Been using linux off and on for a while now, and I have never had a graphics card issue until now. Built a new PC, was running Windows 8.1 on it. Ran just fine, I was able to pull 1920x1080 all day long with no issues. Install Ubuntu 14.04 to make the final push away from Windows and I have had these graphics card issue for the last 3 days.

System Specs:

i7 4790k 16GB DDR3 256GB Samsung EVO Pro Asus Stix GTX970 Asus Sabertooth (no embedded graphics)

AOC F22 Monitor 1920x1080 @ 60HZ

I installed various Nvidia drivers and I can not pull 1920x1080. 346 will only allow for 800x600 resolution 352 will only allow for 1024x740 (or something). I tried adding the 1920x1080 resolution using xrandr, and I received an error message and I was not able to do it.

I have read a ton of different Nvidia driver install guides (to many to list) and I have never been able to pull a 1920x1080 resolution.

I want to stick with linux, however this has really pissed me off. Any assistance would be awesome.

Xrandr Output:

Screen 0: minimum 8 x 8, current 800 x 600, maximum 16384 x 16384
DVI-I-0 disconnected (normal left inverted right x axis y axis)
DVI-I-1 disconnected (normal left inverted right x axis y axis)
HDMI-0 disconnected (normal left inverted right x axis y axis)
DP-0 disconnected (normal left inverted right x axis y axis)
DP-1 disconnected (normal left inverted right x axis y axis)
DVI-D-0 connected primary 800x600+0+0 (normal left inverted right x axis y axis) 0mm x 0mm
   800x600        60.3*+
Unknown-0 disconnected (normal left inverted right x axis y axis)

Ubuntu Drivers Output:

ubuntu-drivers devices
== /sys/devices/pci0000:00/0000:00:01.0/0000:01:00.0 ==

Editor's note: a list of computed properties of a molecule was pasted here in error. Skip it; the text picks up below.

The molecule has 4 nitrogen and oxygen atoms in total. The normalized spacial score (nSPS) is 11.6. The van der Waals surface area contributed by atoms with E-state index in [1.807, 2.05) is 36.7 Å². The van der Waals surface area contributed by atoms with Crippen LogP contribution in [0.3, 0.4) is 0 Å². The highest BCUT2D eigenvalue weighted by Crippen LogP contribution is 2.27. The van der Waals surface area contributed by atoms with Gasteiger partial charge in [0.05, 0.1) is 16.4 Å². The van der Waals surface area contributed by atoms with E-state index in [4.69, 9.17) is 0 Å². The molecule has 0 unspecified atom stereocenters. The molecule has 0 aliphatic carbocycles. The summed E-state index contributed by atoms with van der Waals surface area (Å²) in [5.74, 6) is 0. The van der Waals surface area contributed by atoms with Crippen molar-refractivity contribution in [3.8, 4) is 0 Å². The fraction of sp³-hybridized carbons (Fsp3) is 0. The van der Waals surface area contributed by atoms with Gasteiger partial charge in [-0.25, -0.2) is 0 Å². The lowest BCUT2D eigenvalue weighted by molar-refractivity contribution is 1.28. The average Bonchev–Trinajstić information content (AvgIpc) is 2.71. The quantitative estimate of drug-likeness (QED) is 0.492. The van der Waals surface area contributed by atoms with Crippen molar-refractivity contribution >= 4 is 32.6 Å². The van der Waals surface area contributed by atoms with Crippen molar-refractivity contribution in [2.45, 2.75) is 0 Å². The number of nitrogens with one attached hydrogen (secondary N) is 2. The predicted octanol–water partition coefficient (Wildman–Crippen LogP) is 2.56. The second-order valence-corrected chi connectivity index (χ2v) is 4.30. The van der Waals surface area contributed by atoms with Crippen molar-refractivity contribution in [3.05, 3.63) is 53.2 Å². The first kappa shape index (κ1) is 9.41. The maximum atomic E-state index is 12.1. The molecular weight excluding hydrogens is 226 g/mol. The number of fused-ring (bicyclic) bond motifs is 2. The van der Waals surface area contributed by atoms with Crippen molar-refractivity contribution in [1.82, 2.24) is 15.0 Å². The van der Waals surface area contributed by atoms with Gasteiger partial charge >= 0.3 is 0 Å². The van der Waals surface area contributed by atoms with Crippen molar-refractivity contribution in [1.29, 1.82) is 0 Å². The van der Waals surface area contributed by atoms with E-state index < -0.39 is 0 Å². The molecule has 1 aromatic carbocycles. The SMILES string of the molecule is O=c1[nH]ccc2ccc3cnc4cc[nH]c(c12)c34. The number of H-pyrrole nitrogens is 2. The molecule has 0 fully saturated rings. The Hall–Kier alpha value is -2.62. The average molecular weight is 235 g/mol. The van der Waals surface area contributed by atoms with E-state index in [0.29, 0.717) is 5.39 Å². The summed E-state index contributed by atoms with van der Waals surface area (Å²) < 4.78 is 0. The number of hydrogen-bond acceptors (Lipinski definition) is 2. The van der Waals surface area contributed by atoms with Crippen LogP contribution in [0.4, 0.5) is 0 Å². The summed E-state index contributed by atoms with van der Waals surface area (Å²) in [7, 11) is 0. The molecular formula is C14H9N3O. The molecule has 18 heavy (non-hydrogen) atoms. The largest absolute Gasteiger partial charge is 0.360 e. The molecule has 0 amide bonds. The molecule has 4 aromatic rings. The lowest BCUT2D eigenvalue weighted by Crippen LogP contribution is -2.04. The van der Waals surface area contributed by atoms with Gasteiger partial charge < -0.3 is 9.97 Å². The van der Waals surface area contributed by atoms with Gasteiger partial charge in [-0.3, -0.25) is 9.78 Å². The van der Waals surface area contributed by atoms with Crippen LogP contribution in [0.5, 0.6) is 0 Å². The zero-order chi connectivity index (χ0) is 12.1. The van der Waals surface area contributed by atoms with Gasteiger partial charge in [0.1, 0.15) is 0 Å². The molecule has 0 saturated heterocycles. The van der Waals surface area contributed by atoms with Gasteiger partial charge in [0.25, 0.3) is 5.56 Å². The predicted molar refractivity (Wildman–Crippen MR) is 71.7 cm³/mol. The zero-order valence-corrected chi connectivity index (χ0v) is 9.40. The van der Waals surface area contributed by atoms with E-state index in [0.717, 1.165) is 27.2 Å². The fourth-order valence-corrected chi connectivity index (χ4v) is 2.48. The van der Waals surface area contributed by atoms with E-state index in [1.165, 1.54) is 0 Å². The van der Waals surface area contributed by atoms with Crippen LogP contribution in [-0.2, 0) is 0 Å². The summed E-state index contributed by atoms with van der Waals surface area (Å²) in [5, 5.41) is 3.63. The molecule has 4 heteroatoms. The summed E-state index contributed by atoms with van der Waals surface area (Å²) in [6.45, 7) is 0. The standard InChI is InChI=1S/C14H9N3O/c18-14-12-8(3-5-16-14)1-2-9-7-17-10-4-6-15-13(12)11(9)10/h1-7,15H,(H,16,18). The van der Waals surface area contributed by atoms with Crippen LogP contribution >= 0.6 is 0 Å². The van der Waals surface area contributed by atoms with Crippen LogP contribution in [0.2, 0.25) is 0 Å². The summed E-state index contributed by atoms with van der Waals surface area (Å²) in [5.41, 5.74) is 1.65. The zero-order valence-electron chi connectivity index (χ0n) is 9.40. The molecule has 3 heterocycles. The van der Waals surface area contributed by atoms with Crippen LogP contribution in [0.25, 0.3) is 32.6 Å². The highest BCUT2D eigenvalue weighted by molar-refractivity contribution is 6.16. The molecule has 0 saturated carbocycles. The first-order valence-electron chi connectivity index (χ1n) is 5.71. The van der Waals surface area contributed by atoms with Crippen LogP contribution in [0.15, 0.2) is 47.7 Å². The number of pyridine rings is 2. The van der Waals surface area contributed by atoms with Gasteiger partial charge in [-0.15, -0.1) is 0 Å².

modalias : pci:v000010DEd000013C2sv00001043sd00008508bc03sc00i00
vendor   : NVIDIA Corporation
driver   : nvidia-346-updates - distro non-free
driver   : xserver-xorg-video-nouveau - distro free builtin
driver   : nvidia-346 - distro non-free recommended
  • Any ideas? I am really stuck on this. – neothorn Oct 11 '15 at 15:39
  • How is your monitor connected to the video card? Are you using an HDMI, DVI, or VGA? – Petronilla Escarabajo Oct 12 '15 at 2:01

One thing you can try is to install the NVIDIA drivers from nvidia.com

  1. Download the driver from http://www.geforce.com/drivers
  2. Go to your downloads folder, right click on NVIDIA-Linux-x86_64-355.11.run, and select Properties. Click on the Permissions tab and place a check mark in Allow executing file as program.
  3. Open up Terminal (Ctrl+Alt+T).
  4. In Terminal type the following to edit the blacklist.conf file inorder to blacklist drivers that will interfere with installing the NVIDIA Drivers:

    sudo nano /etc/modprobe.d/blacklist.conf
  5. At the end of the blacklist.conf file add the following lines:

    blacklist nouveau
    blacklist nvidiafb
    blacklist rivafb
    blacklist rivatv
    blacklist vga16fb
  6. Press Ctrl+O to save the file. Followed by the Enter key to confirm.

  7. Press Ctrl+X to exit Nano and return back to the Terminal.

  8. Next, we need to remove any NVIDIA drivers already on the system by typing the following command in Terminal:

    sudo apt-get remove --purge nvidia*
  9. Restart Ubuntu and return to the login screen.

  10. Press Ctrl+Alt+F1 to switch to a virtual console.

  11. Enter your user name and password to log in. Note that when typing in a password, you will not get an indicator on the screen like asterisks.

  12. Stop the display manager running in Ubuntu by typing the following command:

    sudo service lightdm stop
  13. Type the following command to install the NVIDIA Drivers:

    sudo ~/Downloads/NVIDIA-Linux-x86_64-355.11.run
  14. From here, press Tab followed by Enter to accept the license. And then did the same to select 'Yes' and 'OK' all the way to the end. I also let the installation run the nvidia-xconfig to update my X configuration file.

  15. Once everything is installed, reboot Ubuntu by typing the following command:

    sudo shutdown -r now
  16. Your PC will reboot with the new drivers installed, and hopefully you get the full 1080p resolution.

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